It used to be that when you wanted to buy a new motorcycle, you did so at a nearby dealer that offered multiple brands in the same store. Those dealers are disappearing, a result of manufacturers demanding exclusivity, and Internet commerce. It’s a trend that has made it very challenging for consumers to actually see or try out new motorcycles and accessories before buying. Has it hurt the business? Or is it business as usual in the 21st century?
In the motorcycle sales boom of the 1970s, every town had a motorcycle shop. These mom and pop outfits were the place where you ordered new bikes, parts for old ones, and got repairs done. They were the only place to find motorcycle accessories, helmets and apparel, and if you were lucky, sound advice. In a world before globalization and the Internet, the local motorcycle shop was the source, often the only source, of information and products for anyone participating in moto culture.
It was a business model that suited the times, but today that model is broken. The last few years have seen small dealers close, large motorcycle retail conglomerates fail, and even the demise of some factory sponsored dealer initiatives.
The cracks in the dealer distribution model were visible a long time ago and the fundamental problems associated with it clear to most observers. A private, local motorcycle dealer is a small business whose basic survival depends on consistent sales. If a brand gets weak, they need an alternative to lean on, all the while propping up the annual bottom line with service, spare parts and accessory sales.
However, therein lies the first of many contradictions. If a salesperson is pushing a particular make and model in the store over a rival of roughly equal specification, is it because they are convinced it is the better choice for the customer or because the store wants to be rid of a slow seller? The multi-dealer is representing both brands, so which brand is getting better representation?
Often only a handful of dealers cover an entire province or state, forcing consumers to either chose from the few brands at arm’s length or travel great distances in order to get something else. With today’s smartphone shopping culture, where one can make complex financial arrangements and purchase anything with a few swipes of a finger, it seems anachronous that motorcycle shopping is still largely limited to physically trekking to a bike shop on the edge of town.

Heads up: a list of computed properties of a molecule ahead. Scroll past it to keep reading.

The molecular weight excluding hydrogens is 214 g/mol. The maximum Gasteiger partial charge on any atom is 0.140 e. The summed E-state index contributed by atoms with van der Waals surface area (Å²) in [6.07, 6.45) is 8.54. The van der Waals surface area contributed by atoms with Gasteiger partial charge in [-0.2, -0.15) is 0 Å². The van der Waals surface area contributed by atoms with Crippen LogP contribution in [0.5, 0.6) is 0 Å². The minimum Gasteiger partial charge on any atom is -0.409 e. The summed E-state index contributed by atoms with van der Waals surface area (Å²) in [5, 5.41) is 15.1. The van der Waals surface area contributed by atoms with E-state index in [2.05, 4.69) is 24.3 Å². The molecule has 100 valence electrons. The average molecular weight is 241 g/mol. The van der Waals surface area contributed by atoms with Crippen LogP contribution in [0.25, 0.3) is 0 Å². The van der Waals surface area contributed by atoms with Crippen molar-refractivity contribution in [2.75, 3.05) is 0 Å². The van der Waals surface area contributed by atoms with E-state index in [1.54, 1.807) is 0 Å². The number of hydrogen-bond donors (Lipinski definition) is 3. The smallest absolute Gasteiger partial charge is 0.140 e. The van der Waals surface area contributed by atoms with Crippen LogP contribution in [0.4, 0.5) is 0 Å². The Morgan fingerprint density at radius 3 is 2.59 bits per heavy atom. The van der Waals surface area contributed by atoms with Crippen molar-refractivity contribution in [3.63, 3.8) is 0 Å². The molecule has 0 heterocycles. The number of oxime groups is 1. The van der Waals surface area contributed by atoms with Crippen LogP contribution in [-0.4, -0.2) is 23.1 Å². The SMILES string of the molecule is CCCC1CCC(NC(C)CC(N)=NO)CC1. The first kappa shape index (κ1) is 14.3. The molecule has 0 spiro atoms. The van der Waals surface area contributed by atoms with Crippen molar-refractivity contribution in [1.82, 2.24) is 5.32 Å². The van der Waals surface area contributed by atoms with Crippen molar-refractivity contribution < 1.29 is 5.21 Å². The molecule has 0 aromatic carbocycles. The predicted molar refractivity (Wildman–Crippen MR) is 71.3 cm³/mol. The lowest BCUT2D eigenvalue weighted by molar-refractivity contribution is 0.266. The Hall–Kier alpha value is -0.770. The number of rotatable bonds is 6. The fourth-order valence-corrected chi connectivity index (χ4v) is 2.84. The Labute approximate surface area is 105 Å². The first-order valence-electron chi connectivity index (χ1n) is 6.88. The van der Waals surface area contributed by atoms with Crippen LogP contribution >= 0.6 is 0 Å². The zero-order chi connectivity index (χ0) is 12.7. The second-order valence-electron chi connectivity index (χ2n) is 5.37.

There are other ways to connect new motorcycles to buyers. BMW, Suzuki, and Honda have sold motorcycles through their car dealerships around the world. In the case of BMW, the presence of $75,000 luxury cars parked next to full dress touring rigs added prestige, while a flashy Honda CBR Repsol replica could remind a dad buying the family Odyssey that life was still exciting. Honda’s experimental Powerhouse dealer concept, in which super-sized retailers peddled everything from cars to lawn equipment, met with a tepid response from motorcycle consumers. They felt, truthfully or not, that the motorcycles were being sold by car people, a claim Honda denies.
Some manufactures have tried direct sale on the Internet, but it is an uphill struggle. People fall in love with bikes when they see them up close, see how they look in motion with another rider, and admire their intricate balance of raw mechanical function with sensual, biomimetic form. This is why Internet shopping for a new motorcycle is so difficult. Unless you have seen and sat on the bike in question, squinting at a 1,000-pixel representation of one on an 11-inch tablet isn’t going to cut it.
But there have been exceptions. Ducati sold out all 1,000 units of the limited edition MH900 in less than 24 hours online back in 2000. CSC, a US importer of rebranded Zongshen motorcycles that received a lot of positive attention last year, only sells direct from its website. The company openly claims that this has been a major force behind their sales growth and expansion into new territories, and helped keep prices low. Service and repairs are handled by drop shipping parts to any local motorcycle dealer consumers choose for warranty items, which CSC says has worked well so far.
A future scenario for motorcycle distribution that someone is likely to try is the Apple model, where you can go to a wholly-owned and operated brand store, to see and demo a bike, before going home to order it online. The motorcycle would arrive at your home or business with a representative who would spend a half hour demonstrating features and making final the transaction, before leaving you to enjoy your new vehicle. This is the distribution model so effectively adapted by Tesla, which managed to sell more than 300,000 luxury cars this way. If it can work for a $100,000+ car, surely it can be done with a $20,000 motorcycle.
The compact between manufacturer, dealer and consumer that has existed for over a century, in which the dealer acts as a middle man, was only acceptable because there was no other way to connect products to buyers. We should look at the future of motorcycle distribution with hope for something better. Online is the new bike shop. The manufacturer itself is where you will likely end up buying your next new motorcycle and where you’ll get up-to-the-minute advice and unlimited choice.
It may seem cold, and many may lament the loss of the local dealership. But it would be a historic first time that anyone has wept for the lack of a middle man.